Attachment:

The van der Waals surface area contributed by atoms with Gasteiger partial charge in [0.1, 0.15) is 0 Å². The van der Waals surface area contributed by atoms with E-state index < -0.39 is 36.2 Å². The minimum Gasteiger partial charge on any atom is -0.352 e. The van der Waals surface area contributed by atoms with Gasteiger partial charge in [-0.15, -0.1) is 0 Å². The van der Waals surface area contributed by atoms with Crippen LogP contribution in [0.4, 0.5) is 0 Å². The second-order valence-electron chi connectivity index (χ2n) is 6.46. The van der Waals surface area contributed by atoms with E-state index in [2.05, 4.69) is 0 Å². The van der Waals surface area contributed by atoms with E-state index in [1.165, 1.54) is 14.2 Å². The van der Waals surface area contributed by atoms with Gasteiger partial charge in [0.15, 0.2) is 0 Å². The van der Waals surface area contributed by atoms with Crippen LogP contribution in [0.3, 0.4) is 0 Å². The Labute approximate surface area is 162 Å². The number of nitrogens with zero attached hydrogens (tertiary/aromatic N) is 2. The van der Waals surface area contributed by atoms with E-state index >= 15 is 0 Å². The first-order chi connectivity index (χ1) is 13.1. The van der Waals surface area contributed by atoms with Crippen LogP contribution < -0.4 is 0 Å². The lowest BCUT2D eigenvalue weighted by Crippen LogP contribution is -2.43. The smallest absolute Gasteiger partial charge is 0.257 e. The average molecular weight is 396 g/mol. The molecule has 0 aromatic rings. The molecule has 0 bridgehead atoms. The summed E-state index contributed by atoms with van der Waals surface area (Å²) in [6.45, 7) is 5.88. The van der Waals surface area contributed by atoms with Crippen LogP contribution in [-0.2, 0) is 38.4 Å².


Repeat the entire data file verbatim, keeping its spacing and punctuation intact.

The van der Waals surface area contributed by atoms with Gasteiger partial charge in [0.1, 0.15) is 0 Å². The van der Waals surface area contributed by atoms with E-state index < -0.39 is 36.2 Å². The minimum Gasteiger partial charge on any atom is -0.352 e. The van der Waals surface area contributed by atoms with Gasteiger partial charge in [-0.15, -0.1) is 0 Å². The van der Waals surface area contributed by atoms with Crippen LogP contribution in [0.4, 0.5) is 0 Å². The second-order valence-electron chi connectivity index (χ2n) is 6.46. The van der Waals surface area contributed by atoms with E-state index in [2.05, 4.69) is 0 Å². The van der Waals surface area contributed by atoms with E-state index in [1.165, 1.54) is 14.2 Å². The van der Waals surface area contributed by atoms with Gasteiger partial charge in [0.15, 0.2) is 0 Å². The van der Waals surface area contributed by atoms with Crippen LogP contribution in [0.3, 0.4) is 0 Å². The Labute approximate surface area is 162 Å². The number of nitrogens with zero attached hydrogens (tertiary/aromatic N) is 2. The van der Waals surface area contributed by atoms with E-state index >= 15 is 0 Å². The first-order chi connectivity index (χ1) is 13.1. The van der Waals surface area contributed by atoms with Crippen LogP contribution < -0.4 is 0 Å². The lowest BCUT2D eigenvalue weighted by Crippen LogP contribution is -2.43. The smallest absolute Gasteiger partial charge is 0.257 e. The average molecular weight is 396 g/mol. The molecule has 0 aromatic rings. The molecule has 0 bridgehead atoms. The summed E-state index contributed by atoms with van der Waals surface area (Å²) in [6.45, 7) is 5.88. The van der Waals surface area contributed by atoms with Crippen LogP contribution in [-0.2, 0) is 38.4 Å².